Lubricants Notes from Redline
By Roy Howell, Chief Chemist, Redline Synthetic Oil Company, Formerly of Lubrisol
7 April 1992
Notes taken by Jack L. Poller
Notes not presented in any particular order
This article covers a wide variety of topics relating to lubricants, including:
- Basic Purposes of Lubricants
- Refining Crude Oil into a Lubricant
- Synthetic Lubricants
- Differences between RedLine and Mobil 1
- Viscosity Index Improvers
- Slick 50
- Motor Oil Temperature Limits
- Automatic Transmission Fluid
- Gear Oil
- Bearing Grease
- CV Joint Lube
- Separate Surfaces
- Removal of Heat (up to 1/3 of combustion heat may be transferred away from engine by oil)
- Containment of Contaminants
- Refining is the process of removing all the bad stuff. The bad stuff is primarily oxidants. The result of oxidation of the lubricant is first varnish, then it polymerizes into 'goop'. (SA grade oil will goop in 5000 miles)
- Add Oxidation Inhibitors.
- Add Detergents. Reacts with oxidized material. Helps keep piston rings clean (Rings are quite hot). Leaves an ash residue when combusted. Not used in airplane engine oils.
In an automobile engine, the piston speed (RPM) and therefore piston tempature changes greatly and quickly. The tempature differences allow the ash to break up into small deposits, and go into the exhaust or blow by the rings into the crankcase and lubricants.
In an airplane engine, the pistons are operating continuously at a single speed, and therefore do not go through heating and cooling cycles, so the ash deposits would not break up.
Generally, for automobile motor, lubricant is limited to 1% ash content. 2% ash is asking for trouble (although 2% may be okay for a diesel engine). Red Line Racing Oils are low detergent. Detergent is left out because ash can cause detonation.
- Add Dispersants. Dispersants are ashless detergents, which complex low temperature combustion byproducts. Dispersants keep partially oxidized particles in suspension, and help keep the engine clean. Dispersants can come apart in exterme high temperature.
Average oil filter is a 20 micron filter. Could go down to 1 micron. Stuff that dispersant holds in suspension is much less than microns (it is measured at the molecular level, in Angstroms). At proper temperature, the stuff is not really a problem. Most of the stuff is Aromatic Hydrocarbons, boil around 180 F, and leave through crankcase ventilation.
- Add Anti-Wear additives. These additives chemically react with iron to prevent welding of moving metal surfaces. Most common additive is ZDP, or Zinc Dialkyl Dithio Phosphate. What happens is essentially a chemical polishing of the metal surface.
The surface gets plated with either Iron Phosphate or Iron Sulfate, both of which are softer than the base Iron. This chemical reaction occurs in the 300 to 400 F range, and the Zinc is a temperature controlling carrier (controls the temperature at which the reaction occurs. When the two metal surfaces come in contact, a small amount of the surface plating is 'scraped' off of the surface. This is replenished by more ZDP contact with the metal. This action prevents the metals welding through heat generated by high friction contact. The ZDP in the lubricant may last up to 20,000 miles.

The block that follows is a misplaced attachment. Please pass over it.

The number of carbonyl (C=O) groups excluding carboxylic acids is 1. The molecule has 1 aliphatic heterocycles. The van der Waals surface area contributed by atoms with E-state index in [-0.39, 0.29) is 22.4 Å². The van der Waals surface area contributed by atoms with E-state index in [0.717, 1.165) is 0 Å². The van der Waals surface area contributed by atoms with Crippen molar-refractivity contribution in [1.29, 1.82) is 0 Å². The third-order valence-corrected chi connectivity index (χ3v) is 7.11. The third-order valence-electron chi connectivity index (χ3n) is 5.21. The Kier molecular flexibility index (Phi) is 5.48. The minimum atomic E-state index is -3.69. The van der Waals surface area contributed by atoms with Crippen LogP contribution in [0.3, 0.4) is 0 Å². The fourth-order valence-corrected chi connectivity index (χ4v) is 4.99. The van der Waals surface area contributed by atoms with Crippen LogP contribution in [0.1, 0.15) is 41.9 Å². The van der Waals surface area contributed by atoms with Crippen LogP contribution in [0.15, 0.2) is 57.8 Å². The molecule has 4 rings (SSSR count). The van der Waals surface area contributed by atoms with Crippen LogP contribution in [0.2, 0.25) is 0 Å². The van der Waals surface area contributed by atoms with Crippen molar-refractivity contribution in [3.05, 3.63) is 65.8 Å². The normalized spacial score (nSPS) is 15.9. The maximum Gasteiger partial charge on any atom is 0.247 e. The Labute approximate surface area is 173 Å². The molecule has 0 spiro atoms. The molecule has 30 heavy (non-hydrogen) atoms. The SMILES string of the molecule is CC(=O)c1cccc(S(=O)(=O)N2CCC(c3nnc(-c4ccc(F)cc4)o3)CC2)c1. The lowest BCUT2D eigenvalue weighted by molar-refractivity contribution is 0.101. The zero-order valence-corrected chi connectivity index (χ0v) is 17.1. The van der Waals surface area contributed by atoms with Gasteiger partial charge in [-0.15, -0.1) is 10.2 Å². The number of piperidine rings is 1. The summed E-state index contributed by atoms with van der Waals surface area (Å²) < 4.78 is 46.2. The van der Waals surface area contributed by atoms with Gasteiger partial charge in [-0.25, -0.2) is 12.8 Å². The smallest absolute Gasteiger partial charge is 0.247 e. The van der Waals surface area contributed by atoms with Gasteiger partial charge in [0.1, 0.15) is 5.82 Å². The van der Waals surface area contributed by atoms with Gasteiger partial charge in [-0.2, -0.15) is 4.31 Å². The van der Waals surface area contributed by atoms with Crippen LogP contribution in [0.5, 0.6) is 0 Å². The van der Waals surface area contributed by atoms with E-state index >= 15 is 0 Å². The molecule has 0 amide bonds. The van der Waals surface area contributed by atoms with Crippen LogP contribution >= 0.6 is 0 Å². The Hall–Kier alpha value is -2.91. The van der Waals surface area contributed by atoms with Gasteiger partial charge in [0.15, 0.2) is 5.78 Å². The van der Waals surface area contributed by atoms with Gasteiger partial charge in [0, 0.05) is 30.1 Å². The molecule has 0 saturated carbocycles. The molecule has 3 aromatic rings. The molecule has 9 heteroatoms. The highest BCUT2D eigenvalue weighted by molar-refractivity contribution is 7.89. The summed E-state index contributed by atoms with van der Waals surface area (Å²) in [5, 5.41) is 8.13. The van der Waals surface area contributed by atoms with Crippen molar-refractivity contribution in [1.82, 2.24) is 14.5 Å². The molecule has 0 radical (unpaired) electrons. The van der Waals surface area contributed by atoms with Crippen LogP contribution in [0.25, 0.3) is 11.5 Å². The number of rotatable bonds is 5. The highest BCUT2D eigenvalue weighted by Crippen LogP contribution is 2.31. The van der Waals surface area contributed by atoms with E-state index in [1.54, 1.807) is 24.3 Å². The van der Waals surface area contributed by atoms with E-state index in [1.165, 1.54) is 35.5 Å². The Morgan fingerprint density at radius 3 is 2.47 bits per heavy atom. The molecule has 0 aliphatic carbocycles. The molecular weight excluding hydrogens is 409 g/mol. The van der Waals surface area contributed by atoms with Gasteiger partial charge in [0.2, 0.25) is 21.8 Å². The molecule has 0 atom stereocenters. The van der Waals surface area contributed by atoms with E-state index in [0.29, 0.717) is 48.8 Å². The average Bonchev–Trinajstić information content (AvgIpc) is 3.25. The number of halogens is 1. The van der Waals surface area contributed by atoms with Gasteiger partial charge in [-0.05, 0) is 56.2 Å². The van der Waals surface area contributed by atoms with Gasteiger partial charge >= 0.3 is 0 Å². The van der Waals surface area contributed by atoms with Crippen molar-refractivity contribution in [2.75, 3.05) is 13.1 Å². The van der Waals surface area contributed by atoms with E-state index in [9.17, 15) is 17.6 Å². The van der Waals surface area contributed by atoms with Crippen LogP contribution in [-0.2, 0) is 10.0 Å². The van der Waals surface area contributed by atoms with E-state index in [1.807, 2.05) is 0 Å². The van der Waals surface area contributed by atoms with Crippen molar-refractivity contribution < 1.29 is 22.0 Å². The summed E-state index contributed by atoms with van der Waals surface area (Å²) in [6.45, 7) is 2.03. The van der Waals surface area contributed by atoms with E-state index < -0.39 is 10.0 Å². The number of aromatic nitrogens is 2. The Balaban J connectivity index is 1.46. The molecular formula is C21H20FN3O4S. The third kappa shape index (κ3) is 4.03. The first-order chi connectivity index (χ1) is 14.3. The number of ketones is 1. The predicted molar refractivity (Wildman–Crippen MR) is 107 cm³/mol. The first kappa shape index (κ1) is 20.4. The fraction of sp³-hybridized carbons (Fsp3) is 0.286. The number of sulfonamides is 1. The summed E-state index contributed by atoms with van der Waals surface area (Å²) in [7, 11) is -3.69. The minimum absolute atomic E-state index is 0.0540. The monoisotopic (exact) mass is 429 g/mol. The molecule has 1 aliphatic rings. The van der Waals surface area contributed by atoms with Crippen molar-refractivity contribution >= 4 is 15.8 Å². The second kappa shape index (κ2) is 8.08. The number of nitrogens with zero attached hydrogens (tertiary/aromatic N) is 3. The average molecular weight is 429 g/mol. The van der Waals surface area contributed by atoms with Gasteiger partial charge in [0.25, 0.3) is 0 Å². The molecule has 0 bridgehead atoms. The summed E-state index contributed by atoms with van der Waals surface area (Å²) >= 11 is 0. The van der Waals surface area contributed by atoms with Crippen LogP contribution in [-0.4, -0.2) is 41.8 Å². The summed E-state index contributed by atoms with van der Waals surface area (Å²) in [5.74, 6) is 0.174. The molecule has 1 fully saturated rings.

- Add AntiFoam. Anti foam is a surfactant, usually silicone, and weakens bubbles.
Major Difference is synthetics are not petroleum based.
- Volitility: Synthetics do not evaporate as readilly as Petro. based. Usually, synthetic lubricants are based on 1 molecule with a flat distillation curve.
- Better viscosity versus temperature behavior: a)Thin less as they get hot, b) Thicken less as they cool
- better oxidation stability
- Synthetic Oil has 10% better heat transfer than Petrolium based lubricants.
Red Line has 1/2 Cf of Mobil 1.
Viscosity vs. Sheer strength are similar, but Red Line handles high loads better.
Can gain 1 - 2% more power by going to a lower viscosity oil.
There is no longer a problem with synthetic lubricants eating away seals. (Original Mobil-1, no longer available, left out seal-swell).
Red Line blends its lubricants, but does not manufacture the synthetic bases.
Rubber and Plastic Polymers
Start with a base of straight weight Oil. Then add a polymeric thickener. When hot, the long polymer chain is really moving around, causing the oil to flow less. When cold, the polymers stick to each other, essentially comming out of suspension. The polymers are stable up to about 210 F, where they start to break up. The drawbacks to VI polymers is that they can cause engine dirt because of their low shear strength.
Viscosity A B C D High | ' ' ' ' | ' ' ' ' |* ' ' ' ' | \ ' ' ' ' | *- ' ' ' ' | *\ ' ' ' ' | *- ' ' ' ' | *\' ' ' ' | *- ' ' ' | ' *\ ' ' ' |-+-+-+-+-+-+-+-+-+-+-+-+-+-+-+-+-+-+-+-+-+-+-+-+-+-+- | ' *-*\ ' ' ' | ' *\*-*\*-*\*-*\*-*\*-*\*-*\*-*\*-*\ | ' ' ' ' Low |_____________________________________________________________ Low High Sheer Rate A Shear at Piston Rings B Shear at Main Bearings C Shear at Cylinder Wall D Shear at Connecting Rod Bearings -+-+ Viscosity of a Straight Weight Oil (Petro. Or Synthetic) *\*- Viscosity of A MultiGrade Oil (Base with VI polymers)
What this chart shows is that a straight oil has the same viscosity regardless of shear rate. However, as the shear rate increases, the shear breaks down the VI polymers, and multigrade oils have less actual viscosity at the localized high shear rate area.
The weak link is the rod bearings and Cam, in terms of rate of shear. There is less friction at the piston rings. Anti Wear is much more important at the cam.